Oregon joined with 77 percent of shareholders to oppose pay and bonuses of Chipotle executives.
Oregon’s pension fund joined last week with 77 percent of shareholders of Chipotle Mexican Grill Inc. and voiced opposition to the salary and bonus package for the company’s top executives.
It was a landslide vote and sent a clear signal that shareholders are concerned about bonuses totaling $40 million to the two founders, giving them combined pay of $50 million. Since 2011, unusual stock awards allowed the two to gain $100 million in addition to their salaries.
The vote is the latest by the Oregon Public Employees Retirement Fund to highlight excessive compensation for executives at public corporations, by opposing “Say on Pay” referendums at annual meetings. In some industries, chief executives are paid hundreds of times as much as the average workers.
“Public companies are owned by their shareholders and need to make decisions that put shareholders first,” said State Treasurer Ted Wheeler, who is a fiduciary for Oregon public investments and a member of the Oregon Investment Council. “When executives are paid huge sums that are out of whack with their company’s bottom line performance or their peers, and in amounts that exacerbate income inequality, that’s a problem for investors and for the economy overall.”
Executive compensation is a focus for Oregon through its proxy voting program. As an international investor with almost $70 billion in assets, the Oregon Public Employee Retirement Fund is diversified and owns shares of public companies across the globe. Shareholders have the ability to vote at annual meetings.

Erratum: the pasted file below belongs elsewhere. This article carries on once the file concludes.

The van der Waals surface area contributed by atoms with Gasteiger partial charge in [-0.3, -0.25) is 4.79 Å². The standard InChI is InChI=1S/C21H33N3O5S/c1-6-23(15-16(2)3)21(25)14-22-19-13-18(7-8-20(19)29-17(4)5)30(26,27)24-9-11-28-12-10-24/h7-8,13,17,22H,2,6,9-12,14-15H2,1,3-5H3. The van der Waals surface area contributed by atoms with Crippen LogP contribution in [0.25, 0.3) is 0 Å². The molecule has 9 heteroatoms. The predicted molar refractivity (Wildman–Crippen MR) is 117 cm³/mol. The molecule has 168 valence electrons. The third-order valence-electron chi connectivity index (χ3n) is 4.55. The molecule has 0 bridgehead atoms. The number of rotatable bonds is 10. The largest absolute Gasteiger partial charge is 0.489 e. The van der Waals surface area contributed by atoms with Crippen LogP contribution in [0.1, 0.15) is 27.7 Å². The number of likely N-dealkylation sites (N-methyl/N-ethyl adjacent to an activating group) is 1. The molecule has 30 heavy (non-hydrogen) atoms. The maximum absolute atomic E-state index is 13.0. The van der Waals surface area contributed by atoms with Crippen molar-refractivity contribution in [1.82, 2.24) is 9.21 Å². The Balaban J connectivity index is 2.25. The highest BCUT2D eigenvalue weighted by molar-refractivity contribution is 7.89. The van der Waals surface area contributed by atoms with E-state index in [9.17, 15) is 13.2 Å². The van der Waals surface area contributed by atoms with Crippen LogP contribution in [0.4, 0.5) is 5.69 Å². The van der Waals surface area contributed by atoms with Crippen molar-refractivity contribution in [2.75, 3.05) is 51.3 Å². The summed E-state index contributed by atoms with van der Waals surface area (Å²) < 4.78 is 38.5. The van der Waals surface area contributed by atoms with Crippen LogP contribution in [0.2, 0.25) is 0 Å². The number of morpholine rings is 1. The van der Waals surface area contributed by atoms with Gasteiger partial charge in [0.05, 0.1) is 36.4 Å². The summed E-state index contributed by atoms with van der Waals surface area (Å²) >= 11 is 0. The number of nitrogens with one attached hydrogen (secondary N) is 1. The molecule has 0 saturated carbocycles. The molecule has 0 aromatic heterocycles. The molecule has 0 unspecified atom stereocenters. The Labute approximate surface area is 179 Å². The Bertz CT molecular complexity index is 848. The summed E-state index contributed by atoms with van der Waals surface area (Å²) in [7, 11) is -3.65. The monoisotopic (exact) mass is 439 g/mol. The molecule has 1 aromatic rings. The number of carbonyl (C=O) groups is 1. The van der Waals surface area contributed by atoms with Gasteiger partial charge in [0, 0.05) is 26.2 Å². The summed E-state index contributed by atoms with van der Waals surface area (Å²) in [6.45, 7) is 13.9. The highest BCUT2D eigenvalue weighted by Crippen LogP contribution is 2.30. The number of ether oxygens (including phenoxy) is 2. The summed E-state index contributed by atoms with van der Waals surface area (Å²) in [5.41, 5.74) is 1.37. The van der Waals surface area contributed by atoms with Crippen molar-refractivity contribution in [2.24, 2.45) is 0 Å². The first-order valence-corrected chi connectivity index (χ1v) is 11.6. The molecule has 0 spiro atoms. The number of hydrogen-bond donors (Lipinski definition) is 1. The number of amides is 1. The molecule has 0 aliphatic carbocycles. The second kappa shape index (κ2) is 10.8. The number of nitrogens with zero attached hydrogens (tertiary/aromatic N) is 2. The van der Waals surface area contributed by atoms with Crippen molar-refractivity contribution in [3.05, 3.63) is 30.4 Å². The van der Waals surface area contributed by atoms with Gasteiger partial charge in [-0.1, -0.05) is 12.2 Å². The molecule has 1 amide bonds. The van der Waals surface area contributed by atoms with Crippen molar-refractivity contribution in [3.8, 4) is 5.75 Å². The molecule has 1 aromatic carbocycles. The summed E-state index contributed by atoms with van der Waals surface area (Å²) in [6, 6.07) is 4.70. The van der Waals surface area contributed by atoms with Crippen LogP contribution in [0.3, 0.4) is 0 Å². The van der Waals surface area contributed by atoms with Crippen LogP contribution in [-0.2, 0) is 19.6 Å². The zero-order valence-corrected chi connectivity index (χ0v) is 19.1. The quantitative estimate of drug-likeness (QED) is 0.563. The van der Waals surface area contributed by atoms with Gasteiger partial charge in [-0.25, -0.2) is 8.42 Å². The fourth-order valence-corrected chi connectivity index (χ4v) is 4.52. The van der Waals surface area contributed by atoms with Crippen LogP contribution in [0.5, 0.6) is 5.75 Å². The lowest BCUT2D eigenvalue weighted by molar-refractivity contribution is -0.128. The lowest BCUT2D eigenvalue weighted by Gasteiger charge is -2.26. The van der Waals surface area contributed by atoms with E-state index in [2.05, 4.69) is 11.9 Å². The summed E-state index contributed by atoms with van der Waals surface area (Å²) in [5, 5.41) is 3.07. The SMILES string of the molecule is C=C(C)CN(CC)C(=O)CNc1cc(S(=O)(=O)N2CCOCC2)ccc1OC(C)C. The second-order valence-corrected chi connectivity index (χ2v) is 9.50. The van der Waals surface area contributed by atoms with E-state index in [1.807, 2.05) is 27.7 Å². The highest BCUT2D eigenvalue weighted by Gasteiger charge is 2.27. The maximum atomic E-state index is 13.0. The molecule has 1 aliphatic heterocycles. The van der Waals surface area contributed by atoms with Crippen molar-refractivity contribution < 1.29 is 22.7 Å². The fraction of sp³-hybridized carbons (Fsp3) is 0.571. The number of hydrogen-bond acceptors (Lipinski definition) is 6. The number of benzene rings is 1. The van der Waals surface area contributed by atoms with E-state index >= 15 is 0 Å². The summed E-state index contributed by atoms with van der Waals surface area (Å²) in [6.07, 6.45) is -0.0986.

Federal legislation gives shareholders the opportunity to make their voices heard when it comes to compensation at public corporations, through advisory referendums known as “Say on Pay” votes.
While those votes are advisory, they have proved to make a difference because they yield direct engagement between shareholders and corporate directors. After the Chipotle vote, a company spokesman said the executives would connect with shareholders to ensure compensation programs build value for investors.
Oregon’s proxy voting at annual meetings is managed by San Francisco-based Glass, Lewis & Co., which was hired by the Oregon Investment Council. The Council is responsible for setting the state’s investment policies, which are then administered through the State Treasury.
Through its voting agent in 2013, Oregon participated in 6,006 annual meetings. When “Say on Pay” referendums were on the ballot, Oregon voted “no” 205 times. That represented roughly 15 percent of Say on Pay Proposals, according to Glass, Lewis & Co.
Proxy votes are one method that Oregon employs to push for corporate responsibility and accountability. Treasury also communicates directly with executives and authorizes lawsuits if business practices diminish the value of Oregon holdings.
The Oregon State Treasury protects public assets and saves Oregonians money through its investment, banking, and debt management functions. State investment policies are overseen by the Oregon Investment Council. The State Treasury also promotes public outreach and education to help Oregonians learn strategies to save money, invest for college and make smart financial choices.